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The Last Runaway by Tracy Chevalier

The Last Runaway (original 2013; edition 2013)

by Tracy Chevalier

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8666910,292 (3.82)51
Title:The Last Runaway
Authors:Tracy Chevalier
Info:Dutton Adult (2013), Hardcover, 320 pages
Collections:Your library

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The Last Runaway by Tracy Chevalier (2013)

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Tracy Chevalier is so skilled at getting under the skin of the protagonist in a specific period whether it's a 19th century fossil collector or a 15th century Belgian weaver, you always believe her.
Honor Bright is a real person from page 1 of ‘The Last Runaway’ and you are rooting for her. The book tackles a difficult subject: the rights and wrongs of helping escaping slaves, and the moral issue this poses for Ohio’s Quakers. Honor struggles to understand this sometimes frightening new country with its huge skies and geometrical roads, forthright people and different social rules. Even the air seems strange. “I feel when I am in it as if the air around me has shifted and is not the same air I breathed and moved in back in England, but is some other substance,” she writes to her parents.
Chevalier does her research thoroughly, but feels no need to wave the depth of her research in her reader’s face. Instead it informs every simple description. Woven throughout the book is Honor’s sewing of quilts. Even this is different in Ohio where Honor’s calm nature and precise sewing is admired by the local hat-wearing ladies, but her needle workmanship is deemed overly exact for the local Quaker ladies who prefer to quickly sew appliqué quilts rather than take time to plan traditional patchwork designs.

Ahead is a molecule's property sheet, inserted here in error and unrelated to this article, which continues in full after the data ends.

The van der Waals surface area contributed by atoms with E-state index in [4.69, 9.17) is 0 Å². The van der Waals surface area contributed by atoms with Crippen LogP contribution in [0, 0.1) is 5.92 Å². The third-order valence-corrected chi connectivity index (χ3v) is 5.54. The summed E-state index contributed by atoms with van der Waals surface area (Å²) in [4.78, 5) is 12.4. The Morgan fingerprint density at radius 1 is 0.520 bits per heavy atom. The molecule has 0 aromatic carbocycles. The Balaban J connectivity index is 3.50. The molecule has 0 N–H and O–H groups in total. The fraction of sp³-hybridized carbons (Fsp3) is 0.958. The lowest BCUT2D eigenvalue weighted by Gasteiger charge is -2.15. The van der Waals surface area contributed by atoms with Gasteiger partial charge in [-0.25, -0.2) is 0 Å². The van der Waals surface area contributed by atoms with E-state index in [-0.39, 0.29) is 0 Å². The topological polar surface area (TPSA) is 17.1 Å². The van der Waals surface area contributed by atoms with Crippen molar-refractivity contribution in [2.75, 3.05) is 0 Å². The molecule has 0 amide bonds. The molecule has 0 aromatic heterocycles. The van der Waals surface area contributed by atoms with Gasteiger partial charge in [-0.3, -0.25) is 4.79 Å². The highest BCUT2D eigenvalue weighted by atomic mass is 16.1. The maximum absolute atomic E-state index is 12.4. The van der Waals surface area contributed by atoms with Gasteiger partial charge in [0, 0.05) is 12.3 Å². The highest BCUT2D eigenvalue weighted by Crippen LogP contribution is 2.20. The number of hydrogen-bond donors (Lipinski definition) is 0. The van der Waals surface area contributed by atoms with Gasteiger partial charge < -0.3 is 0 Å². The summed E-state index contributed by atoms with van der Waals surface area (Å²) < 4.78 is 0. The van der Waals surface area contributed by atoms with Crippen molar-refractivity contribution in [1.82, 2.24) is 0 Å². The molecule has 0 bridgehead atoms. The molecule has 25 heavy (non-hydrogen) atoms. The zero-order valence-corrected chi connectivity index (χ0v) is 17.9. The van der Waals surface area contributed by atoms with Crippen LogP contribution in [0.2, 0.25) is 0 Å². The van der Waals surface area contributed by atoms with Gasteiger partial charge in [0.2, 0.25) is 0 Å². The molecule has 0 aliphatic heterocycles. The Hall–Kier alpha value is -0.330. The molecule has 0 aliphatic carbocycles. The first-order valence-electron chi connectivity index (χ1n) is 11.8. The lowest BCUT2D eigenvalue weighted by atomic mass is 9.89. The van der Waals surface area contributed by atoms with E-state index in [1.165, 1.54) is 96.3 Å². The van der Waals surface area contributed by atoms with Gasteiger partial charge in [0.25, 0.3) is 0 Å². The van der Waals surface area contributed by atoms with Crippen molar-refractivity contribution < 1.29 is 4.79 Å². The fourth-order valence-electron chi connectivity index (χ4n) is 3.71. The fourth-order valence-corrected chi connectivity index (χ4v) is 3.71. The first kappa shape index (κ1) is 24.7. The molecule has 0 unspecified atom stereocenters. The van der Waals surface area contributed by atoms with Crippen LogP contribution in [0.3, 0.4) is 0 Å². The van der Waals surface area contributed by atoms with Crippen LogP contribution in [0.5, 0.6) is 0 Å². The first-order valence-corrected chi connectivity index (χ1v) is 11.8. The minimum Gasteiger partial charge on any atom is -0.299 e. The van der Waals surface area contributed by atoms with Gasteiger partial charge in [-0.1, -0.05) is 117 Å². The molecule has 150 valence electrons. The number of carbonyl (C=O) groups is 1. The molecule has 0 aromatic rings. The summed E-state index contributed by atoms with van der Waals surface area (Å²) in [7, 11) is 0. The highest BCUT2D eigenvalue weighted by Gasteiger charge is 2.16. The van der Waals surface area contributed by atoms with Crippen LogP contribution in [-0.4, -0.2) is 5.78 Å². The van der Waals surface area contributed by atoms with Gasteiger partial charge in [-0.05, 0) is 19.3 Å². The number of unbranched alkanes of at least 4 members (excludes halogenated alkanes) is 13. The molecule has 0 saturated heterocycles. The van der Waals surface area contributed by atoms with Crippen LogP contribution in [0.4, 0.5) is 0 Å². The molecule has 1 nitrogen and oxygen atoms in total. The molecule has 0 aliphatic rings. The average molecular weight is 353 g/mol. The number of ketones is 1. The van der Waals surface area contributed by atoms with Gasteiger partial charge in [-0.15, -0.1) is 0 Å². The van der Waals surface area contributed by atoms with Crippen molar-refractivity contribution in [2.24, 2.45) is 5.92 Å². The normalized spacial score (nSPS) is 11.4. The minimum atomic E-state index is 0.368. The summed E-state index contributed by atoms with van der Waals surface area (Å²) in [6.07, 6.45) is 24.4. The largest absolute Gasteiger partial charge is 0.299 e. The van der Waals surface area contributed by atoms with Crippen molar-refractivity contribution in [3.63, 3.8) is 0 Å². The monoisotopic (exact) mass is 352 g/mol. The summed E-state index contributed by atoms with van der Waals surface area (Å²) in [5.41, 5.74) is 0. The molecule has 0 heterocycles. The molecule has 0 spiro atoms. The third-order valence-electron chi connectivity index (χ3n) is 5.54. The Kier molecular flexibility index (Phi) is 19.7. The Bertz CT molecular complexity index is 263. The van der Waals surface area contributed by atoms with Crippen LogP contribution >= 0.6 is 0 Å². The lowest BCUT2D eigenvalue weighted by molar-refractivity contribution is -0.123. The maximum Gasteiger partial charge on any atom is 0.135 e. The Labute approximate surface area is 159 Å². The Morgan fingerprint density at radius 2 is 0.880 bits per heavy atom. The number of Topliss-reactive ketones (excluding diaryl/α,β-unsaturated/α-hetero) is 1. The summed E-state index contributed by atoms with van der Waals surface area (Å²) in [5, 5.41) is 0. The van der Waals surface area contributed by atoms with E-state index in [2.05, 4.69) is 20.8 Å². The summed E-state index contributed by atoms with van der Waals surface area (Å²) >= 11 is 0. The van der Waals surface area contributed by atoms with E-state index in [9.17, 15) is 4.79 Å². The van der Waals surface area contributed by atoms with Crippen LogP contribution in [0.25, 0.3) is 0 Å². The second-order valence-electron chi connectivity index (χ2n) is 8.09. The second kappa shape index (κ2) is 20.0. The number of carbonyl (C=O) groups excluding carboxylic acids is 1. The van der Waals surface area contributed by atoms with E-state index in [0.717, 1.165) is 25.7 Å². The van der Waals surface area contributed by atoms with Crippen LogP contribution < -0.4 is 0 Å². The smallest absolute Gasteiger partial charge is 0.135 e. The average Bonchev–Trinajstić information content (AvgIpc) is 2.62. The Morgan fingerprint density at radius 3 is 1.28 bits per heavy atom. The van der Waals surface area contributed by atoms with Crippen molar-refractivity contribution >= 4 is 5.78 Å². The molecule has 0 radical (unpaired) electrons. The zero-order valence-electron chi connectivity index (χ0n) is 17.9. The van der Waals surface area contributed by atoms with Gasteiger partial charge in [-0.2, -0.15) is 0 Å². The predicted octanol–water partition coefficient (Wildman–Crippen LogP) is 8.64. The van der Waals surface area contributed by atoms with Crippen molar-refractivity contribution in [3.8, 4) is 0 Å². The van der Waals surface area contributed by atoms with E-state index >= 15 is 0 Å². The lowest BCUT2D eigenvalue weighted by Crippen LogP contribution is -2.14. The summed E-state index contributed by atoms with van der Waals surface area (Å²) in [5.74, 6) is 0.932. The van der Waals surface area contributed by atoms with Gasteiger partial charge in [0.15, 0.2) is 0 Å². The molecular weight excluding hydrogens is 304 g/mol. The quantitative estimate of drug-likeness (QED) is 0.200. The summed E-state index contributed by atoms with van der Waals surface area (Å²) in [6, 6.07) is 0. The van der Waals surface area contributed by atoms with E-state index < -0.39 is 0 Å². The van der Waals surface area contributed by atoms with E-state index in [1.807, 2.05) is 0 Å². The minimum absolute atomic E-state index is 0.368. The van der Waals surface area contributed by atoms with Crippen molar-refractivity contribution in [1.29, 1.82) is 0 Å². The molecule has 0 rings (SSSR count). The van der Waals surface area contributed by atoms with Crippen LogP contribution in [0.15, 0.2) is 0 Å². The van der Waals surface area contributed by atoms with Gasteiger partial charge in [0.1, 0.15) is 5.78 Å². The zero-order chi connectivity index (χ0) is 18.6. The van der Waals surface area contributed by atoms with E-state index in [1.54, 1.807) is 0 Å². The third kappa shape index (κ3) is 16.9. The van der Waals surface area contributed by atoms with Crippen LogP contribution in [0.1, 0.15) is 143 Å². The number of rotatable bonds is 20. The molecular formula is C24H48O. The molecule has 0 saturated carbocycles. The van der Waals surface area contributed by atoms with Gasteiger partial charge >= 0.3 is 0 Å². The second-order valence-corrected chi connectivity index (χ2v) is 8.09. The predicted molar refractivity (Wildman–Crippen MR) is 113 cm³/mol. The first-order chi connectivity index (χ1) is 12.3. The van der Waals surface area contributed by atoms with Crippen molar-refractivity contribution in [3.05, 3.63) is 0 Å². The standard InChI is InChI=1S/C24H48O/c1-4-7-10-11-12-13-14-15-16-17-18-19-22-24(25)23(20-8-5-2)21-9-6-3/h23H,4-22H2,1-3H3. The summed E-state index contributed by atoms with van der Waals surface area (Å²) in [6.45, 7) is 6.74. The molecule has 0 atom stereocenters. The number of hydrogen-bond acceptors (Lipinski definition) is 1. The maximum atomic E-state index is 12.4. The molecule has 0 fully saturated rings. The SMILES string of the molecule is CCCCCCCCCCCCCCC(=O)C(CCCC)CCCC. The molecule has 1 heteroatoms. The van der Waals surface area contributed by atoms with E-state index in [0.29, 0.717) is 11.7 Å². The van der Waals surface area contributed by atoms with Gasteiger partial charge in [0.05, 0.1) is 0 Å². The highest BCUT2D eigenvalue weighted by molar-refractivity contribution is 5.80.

Strong women play a key role in the book. Honor is a strong character, though perhaps she does not know it. Belle Mills, the local milliner is strong too. Honor describes Belle, “If women were meant to look like doves these days, Belle resembled a buzzard.” The quilt Honor most admires is owned and made by Mrs Reed, a small black woman who decorates her hat with fresh wildflowers.
Read more of my book reviews at http://www.sandradanby.com/book-reviews-a-z/ ( )
  Sandradan1 | Nov 13, 2015 |
This is the story of a young English Quaker, Honor Bright, who comes to live in Ohio in 1850. She settles in a farming town near Oberlin. Honor finds herself challenged by many new and unfamiliar situations, the most significant being the frequent appearance of slaves navigating the Underground Railroad. By virtue of being a Quaker, she is opposed to slavery, but Honor is confronted with numerous unsettling and dangerous consequences of that conviction. Can she be a Quaker and still follow the provisions of the Fugitive Slave Law? How does that conviction impact her family, her friends and her own self image?
I really liked this book. I enjoyed it as historical fiction and felt challenged by the unintended consequences of choices made by individuals in the novel. Highly recommended. ( )
  TheresaCIncinnati | Aug 17, 2015 |
Honor Bright comes to America to accompany her sister to her wedding. Although her own ocean crossing is horrific in terms of seasickness, it is her sister who succumbs to illness and does not make it to their final destination. Being a young, sheltered Quaker woman in 1850’s Ohio Honor finds there is no way to make a life for herself except to marry. And that is exactly what she does, to an honorable and hardworking dairy farmer. A chance encounter with a runaway slave introduces Honor the Underground Railway, the fugitive Slave Act, a bounty hunter and makes Honor question her own faith as a Quaker. What does one do when the teachings of an entire lifetime come to a grinding halt in the face of reality?